My verdict:
So as will very rarely be the case here at the CCLaP 100, let me admit that this is one of the few books of the series I've actually read before; in fact, much more than that, it was one of the books I practically worshipped in my early twenties as a snotty, overeducated, oversexed artist myself, a book that had a bigger impact on both my artistic career and just how I lived my life in general back then than probably any other single project you could mention. So needless to say I was a bit biased going into this week's essay; I not only consider Tropic of Cancer a classic, but easily among the top-10 of all the books in this series, one of those books that any restless young person of any generation should immediately gravitate towards starting around their 18th or 19th birthday. And that's because Miller is so good here, so damn good, at perfectly capturing that restlessness that comes with any generation of young, dissatisfied creatives -- that sense that they want to do something important, that they should be doing something important, just that none of them know how to do that important thing, so instead let that passion seep out through their sex lives, their clothing choices, the bands they listen to, etc. Tropic of Cancer is all about yearning, all about grasping life to the fullest you possibly can, not for the sake of simply doing so but rather because this is the only way you'll ever find what you're truly seeking. Or as MIller himself puts it: "I can't get it out of my mind what a discrepancy there is between ideas and living."

But that all said, let me just plainly warn you -- whoo man, is this a filthy book, with it unbelievably enough still just as able to shock and offend as when it first came out. And again, I see this as an asset and strength of Miller as an author; because ultimately it's not really the language itself that has gotten people so upset about this book over the decades (you'll hear worse in most Hollywood hard-R sex comedies), but rather that Miller embraces a prurient attitude throughout, one that plainly addresses the cold realities about sex which are not usually discussed in polite company. Just take, for example, the chapter where he compares for the reader the various young artsy prostitutes who live in his neighborhood; of how the best ones are the ones who have come to grips with the fact that they're whores and not wives or girlfriends, and therefore lustily embrace the exact disgusting acts that wives and girlfriends won't, the main reason men visit prostitutes in the first place. Yeah, not for delicate sensibilities, this one is; despite it being almost 75 years old now, you should still exercise caution before jumping into it feet-first.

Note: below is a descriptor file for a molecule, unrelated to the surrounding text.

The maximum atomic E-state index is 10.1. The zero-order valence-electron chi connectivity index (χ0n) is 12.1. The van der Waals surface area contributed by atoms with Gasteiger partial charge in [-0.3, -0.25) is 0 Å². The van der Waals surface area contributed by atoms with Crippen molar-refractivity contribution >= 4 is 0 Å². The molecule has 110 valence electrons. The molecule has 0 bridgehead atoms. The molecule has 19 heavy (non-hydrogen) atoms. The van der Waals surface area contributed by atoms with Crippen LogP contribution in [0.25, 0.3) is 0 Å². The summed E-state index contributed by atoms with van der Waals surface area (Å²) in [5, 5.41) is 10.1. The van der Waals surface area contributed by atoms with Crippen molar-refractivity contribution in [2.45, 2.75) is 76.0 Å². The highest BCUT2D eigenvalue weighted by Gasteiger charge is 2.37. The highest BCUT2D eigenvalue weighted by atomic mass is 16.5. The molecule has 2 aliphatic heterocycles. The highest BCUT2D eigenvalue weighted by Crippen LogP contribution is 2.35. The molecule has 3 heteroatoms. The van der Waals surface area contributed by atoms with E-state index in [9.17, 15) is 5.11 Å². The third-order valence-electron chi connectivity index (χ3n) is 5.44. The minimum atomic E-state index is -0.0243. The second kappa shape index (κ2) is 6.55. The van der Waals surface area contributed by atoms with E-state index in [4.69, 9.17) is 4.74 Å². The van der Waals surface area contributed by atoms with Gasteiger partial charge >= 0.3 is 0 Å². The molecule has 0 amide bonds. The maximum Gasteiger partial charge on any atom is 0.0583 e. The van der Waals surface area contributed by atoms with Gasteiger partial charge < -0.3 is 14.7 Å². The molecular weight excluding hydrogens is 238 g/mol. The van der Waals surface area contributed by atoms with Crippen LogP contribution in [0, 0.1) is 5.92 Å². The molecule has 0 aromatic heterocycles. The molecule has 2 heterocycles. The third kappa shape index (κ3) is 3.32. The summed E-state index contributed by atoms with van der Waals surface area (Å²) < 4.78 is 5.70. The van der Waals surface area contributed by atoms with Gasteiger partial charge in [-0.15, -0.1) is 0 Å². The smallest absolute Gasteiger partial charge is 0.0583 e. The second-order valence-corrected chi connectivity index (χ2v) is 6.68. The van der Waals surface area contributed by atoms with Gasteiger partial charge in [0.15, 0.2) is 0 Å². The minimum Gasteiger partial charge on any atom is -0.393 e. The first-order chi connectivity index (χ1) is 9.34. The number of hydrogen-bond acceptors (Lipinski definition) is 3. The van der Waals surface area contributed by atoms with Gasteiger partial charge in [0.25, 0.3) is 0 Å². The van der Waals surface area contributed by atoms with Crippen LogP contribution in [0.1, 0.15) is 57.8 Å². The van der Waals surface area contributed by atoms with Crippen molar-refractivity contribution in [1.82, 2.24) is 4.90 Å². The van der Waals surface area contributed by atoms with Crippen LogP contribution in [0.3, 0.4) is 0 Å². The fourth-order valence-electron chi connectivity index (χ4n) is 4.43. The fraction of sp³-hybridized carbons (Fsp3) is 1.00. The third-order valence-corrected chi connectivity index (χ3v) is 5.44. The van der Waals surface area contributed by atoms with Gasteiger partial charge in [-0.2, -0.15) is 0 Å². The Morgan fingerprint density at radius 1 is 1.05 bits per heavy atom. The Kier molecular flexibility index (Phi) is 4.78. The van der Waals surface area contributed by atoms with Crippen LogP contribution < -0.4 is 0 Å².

And then finally, re-reading it this week for the first time since college two decades ago, I've realized something else about this book; that it's not just the fun little stories of crazy sex and urban living that Miller gets right, but also the more somber reflections of perpetual poverty, of the almost existential dread that can develop when waking up in the morning and not knowing how you're going to eat that day. This is the flip-side of the crazy bohemian life, something plainly there in Tropic of Cancer but that most people don't see when first reading it, or when reading it at a young age; that to live a life rejecting middle-class conformity and embracing chaos is not just endless evenings of absinthe and oral sex, that there's a very real price to pay for rejecting all these things as well, the price of health and kids and normal relationships and any kind of slow building one could potentially do in their chosen career. Let's not ever forget that the things Miller talks about in Tropic of Cancer happened half a decade before his literary career ever really took off, years where basically none of them got anything accomplished at all except to definitively list all the kinds of books they didn't want to write; let's also never forget that Miller's life got dramatically more boring after his literary career took off, busy as he suddenly was with...you know, writing all those books. The artistic life can be thrilling, but it can be just as sickening at certain points; I was surprised by how much of that can be seen in Miller's semi-autobiographical account on the subject, surprised as well that I never caught it myself until getting older and going through some of those experiences myself. It proves that Tropic of Cancer is a denser, more complicated book than most give it credit for, one of those rare novels that can both passionately incite the young and also offer more as you get older. As you can probably tell by now, it comes highly recommended, and is truly what I consider one of the best novels of all time.

Is it a classic? Oui!

The next four books scheduled to be read:
Next Friday: Gulliver's Travels, by Jonathan Swift
In two Fridays: The Sound and the Fury, by William Faulkner
In three Fridays: Beloved, by Toni Morrison
In four Fridays: Brideshead Revisited, by Evelyn Waugh

Read even more: Amazon | GoodReads | LibraryThing | Shelfari | Wikipedia

Filed by Jason Pettus at 2:26 PM, August 4, 2008. Filed under: CCLaP 100 | Literature | Literature:Fiction | Reviews |